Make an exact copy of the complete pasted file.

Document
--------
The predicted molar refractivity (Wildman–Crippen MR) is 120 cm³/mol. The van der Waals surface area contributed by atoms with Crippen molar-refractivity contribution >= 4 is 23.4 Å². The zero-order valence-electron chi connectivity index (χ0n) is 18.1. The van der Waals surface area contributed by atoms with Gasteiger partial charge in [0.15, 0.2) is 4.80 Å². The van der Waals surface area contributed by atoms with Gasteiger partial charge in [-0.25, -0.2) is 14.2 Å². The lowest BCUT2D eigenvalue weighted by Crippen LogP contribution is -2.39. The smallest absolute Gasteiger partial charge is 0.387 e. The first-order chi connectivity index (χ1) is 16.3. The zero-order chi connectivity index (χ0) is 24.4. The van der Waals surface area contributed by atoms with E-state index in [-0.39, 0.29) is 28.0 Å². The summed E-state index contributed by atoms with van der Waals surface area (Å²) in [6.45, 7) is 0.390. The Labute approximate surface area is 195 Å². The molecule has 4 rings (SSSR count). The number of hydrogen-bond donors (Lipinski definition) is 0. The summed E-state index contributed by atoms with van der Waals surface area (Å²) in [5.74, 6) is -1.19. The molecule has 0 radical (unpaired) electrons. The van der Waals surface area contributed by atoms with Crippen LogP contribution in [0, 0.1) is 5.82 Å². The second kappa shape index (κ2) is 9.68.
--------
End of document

The predicted molar refractivity (Wildman–Crippen MR) is 120 cm³/mol. The van der Waals surface area contributed by atoms with Crippen molar-refractivity contribution >= 4 is 23.4 Å². The zero-order valence-electron chi connectivity index (χ0n) is 18.1. The van der Waals surface area contributed by atoms with Gasteiger partial charge in [0.15, 0.2) is 4.80 Å². The van der Waals surface area contributed by atoms with Gasteiger partial charge in [-0.25, -0.2) is 14.2 Å². The lowest BCUT2D eigenvalue weighted by Crippen LogP contribution is -2.39. The smallest absolute Gasteiger partial charge is 0.387 e. The first-order chi connectivity index (χ1) is 16.3. The zero-order chi connectivity index (χ0) is 24.4. The van der Waals surface area contributed by atoms with E-state index in [-0.39, 0.29) is 28.0 Å². The summed E-state index contributed by atoms with van der Waals surface area (Å²) in [6.45, 7) is 0.390. The Labute approximate surface area is 195 Å². The molecule has 4 rings (SSSR count). The number of hydrogen-bond donors (Lipinski definition) is 0. The summed E-state index contributed by atoms with van der Waals surface area (Å²) in [5.74, 6) is -1.19. The molecule has 0 radical (unpaired) electrons. The van der Waals surface area contributed by atoms with Crippen LogP contribution in [0, 0.1) is 5.82 Å². The second kappa shape index (κ2) is 9.68.